A searching study of the war to end all wars.
World War I was inevitable, given the complex rivalries that existed among England, France, Russia, Germany, Austria-Hungary, and the other players in the struggle. But, writes Neiberg (History/US Air Force Academy), it was not inevitable just because an unfortunate Austro-Hungarian nobleman was assassinated: “The archduke’s political views were unpopular in the Viennese court, and the royals of Europe had often snubbed Franz Ferdinand because he had married a woman of inferior social status.” It took months after the assassination for the Allied and Central Powers to decide that the time was right for bloodletting. Many another poor assumption and bad decision followed. The Germans discounted the British army, even though it was probably the best-trained and most effective in Europe at the time; the German army, further, settled on a policy of Schrecklichkeit, or “frightfulness,” in Belgium, “a policy that had been approved by leaders of both the army and the government” but that succeeded largely in uniting the Allied citizenry against the savage Hun; the Russians relied on cavalry against machine guns, the French on forts against heavy artillery, the British on incompetent leaders, and so on, all at terrible cost. The rate of butchery was established early on, as Neiberg shows: in the first few weeks of the war, the French army lost 200,000 men and a full tenth of its officer corps “in an attempt to recover Alsace and Lorraine, only to discover that the real threat lay elsewhere.” And things were no better on the fringes of the war, in places like Bulgaria and Cameroon, where the fighting looked only a little more modern than the wars of the 18th century. Even the peace was confused, with “Bolshevism, authoritarianism, the beginnings of fascism, and fragile democracies” in the place of the old empires and dynasties.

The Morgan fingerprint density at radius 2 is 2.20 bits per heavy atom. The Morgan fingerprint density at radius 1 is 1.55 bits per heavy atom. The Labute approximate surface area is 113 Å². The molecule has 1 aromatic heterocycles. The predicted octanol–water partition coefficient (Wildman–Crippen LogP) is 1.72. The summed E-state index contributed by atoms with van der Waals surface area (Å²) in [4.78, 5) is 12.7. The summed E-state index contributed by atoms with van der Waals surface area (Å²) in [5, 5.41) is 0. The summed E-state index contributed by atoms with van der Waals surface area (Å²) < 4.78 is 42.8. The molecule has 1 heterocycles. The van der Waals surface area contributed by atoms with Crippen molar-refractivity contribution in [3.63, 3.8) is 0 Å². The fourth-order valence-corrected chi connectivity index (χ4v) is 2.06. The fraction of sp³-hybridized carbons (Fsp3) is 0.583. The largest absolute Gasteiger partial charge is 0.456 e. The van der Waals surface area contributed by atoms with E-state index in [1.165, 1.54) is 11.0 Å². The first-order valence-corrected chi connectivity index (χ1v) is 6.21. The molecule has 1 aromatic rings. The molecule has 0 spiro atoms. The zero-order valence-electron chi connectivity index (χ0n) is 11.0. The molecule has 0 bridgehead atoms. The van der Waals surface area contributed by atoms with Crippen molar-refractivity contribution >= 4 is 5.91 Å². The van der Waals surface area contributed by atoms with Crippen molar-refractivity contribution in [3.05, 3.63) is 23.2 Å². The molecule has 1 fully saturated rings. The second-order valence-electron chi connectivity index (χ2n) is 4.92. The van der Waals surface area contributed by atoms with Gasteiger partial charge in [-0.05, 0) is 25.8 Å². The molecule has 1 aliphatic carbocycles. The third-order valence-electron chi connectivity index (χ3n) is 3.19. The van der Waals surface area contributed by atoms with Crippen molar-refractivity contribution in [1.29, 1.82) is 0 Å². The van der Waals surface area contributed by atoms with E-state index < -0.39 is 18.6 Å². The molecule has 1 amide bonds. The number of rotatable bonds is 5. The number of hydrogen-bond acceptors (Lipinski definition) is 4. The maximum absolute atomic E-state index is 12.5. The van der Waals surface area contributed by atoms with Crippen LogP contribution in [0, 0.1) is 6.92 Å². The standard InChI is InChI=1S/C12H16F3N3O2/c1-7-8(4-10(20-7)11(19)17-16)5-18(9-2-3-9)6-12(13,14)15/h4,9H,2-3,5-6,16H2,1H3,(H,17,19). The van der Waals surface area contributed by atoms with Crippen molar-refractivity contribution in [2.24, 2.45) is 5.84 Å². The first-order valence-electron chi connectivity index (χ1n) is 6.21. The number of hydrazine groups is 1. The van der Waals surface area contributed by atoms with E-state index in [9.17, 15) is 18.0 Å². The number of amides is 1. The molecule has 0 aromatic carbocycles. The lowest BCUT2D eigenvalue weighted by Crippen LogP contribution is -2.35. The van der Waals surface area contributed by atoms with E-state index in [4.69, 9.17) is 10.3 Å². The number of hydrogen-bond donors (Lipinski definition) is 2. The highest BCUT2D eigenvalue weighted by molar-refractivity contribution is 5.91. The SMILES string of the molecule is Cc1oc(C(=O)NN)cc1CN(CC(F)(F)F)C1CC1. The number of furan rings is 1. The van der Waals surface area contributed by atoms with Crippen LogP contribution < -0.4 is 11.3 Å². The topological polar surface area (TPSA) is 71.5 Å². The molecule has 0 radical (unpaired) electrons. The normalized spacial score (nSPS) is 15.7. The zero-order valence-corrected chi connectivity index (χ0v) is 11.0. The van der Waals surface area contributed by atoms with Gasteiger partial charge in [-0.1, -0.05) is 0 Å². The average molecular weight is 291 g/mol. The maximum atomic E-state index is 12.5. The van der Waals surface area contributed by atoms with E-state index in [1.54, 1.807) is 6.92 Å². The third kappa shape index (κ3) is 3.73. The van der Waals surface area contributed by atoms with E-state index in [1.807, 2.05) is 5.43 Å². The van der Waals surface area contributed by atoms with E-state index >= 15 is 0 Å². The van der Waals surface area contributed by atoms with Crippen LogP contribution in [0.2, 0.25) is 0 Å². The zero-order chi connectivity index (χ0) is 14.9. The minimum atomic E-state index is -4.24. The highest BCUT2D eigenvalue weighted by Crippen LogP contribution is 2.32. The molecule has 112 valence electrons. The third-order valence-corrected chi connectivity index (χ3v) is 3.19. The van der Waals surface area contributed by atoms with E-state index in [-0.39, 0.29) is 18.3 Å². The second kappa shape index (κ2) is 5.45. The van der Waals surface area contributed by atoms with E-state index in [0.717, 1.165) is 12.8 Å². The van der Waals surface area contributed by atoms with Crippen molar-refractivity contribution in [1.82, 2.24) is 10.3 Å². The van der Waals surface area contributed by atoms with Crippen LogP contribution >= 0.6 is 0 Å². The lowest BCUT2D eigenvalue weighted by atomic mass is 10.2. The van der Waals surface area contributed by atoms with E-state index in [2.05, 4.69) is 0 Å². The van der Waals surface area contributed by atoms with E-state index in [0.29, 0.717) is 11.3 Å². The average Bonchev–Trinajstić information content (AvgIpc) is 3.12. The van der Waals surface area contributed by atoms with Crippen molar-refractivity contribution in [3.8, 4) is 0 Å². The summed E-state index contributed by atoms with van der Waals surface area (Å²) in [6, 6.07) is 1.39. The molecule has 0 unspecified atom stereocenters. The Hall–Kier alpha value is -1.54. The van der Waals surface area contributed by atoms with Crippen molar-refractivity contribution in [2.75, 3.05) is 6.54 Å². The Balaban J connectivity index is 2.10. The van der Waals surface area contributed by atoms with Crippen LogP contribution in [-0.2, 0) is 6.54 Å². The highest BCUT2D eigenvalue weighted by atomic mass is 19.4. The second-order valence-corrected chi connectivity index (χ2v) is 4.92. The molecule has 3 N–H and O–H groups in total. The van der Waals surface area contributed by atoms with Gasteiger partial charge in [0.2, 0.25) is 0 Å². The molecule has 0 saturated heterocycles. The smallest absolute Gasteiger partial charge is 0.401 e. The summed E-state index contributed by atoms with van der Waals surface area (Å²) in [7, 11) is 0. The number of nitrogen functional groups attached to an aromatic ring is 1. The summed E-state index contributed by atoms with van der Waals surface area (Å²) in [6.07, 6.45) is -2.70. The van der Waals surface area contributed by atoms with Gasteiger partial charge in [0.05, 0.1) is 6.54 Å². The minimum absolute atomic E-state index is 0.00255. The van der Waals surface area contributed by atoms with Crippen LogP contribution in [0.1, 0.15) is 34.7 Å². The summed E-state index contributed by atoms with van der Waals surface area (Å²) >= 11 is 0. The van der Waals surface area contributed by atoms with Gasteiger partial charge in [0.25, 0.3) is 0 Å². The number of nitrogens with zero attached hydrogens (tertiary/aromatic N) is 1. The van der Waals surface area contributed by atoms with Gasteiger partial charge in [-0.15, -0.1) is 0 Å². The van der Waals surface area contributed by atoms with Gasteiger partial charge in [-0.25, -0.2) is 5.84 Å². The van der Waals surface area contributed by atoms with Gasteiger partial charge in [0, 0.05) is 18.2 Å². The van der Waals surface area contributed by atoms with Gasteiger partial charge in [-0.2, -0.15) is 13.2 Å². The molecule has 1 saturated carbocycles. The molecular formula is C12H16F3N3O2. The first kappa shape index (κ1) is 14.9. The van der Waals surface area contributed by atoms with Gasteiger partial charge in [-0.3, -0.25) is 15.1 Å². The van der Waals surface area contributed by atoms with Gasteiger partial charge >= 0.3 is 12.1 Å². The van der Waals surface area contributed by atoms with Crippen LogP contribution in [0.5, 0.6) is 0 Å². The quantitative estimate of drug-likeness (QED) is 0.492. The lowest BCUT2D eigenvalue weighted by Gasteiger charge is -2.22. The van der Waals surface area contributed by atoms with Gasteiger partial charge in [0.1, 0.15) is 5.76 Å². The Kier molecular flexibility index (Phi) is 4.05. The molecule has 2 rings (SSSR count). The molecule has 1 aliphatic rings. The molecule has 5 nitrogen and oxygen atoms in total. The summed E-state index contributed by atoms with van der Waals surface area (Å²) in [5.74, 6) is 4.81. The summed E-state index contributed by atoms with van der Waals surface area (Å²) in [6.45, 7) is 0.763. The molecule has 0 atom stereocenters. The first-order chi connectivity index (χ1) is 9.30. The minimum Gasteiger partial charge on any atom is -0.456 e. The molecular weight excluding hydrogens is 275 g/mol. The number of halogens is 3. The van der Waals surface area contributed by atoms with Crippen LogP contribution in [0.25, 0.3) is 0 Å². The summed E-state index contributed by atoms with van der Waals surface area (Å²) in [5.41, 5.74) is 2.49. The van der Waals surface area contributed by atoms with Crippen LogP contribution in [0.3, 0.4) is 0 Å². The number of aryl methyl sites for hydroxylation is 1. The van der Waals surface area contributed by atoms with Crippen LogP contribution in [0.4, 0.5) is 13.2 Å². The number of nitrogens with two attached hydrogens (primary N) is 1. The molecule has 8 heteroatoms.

A very worthy addition to the historical literature, complementing Hew Strachan’s The First World War (2004), Robert Massie’s Castles of Steel (2003), and other recent studies of the war.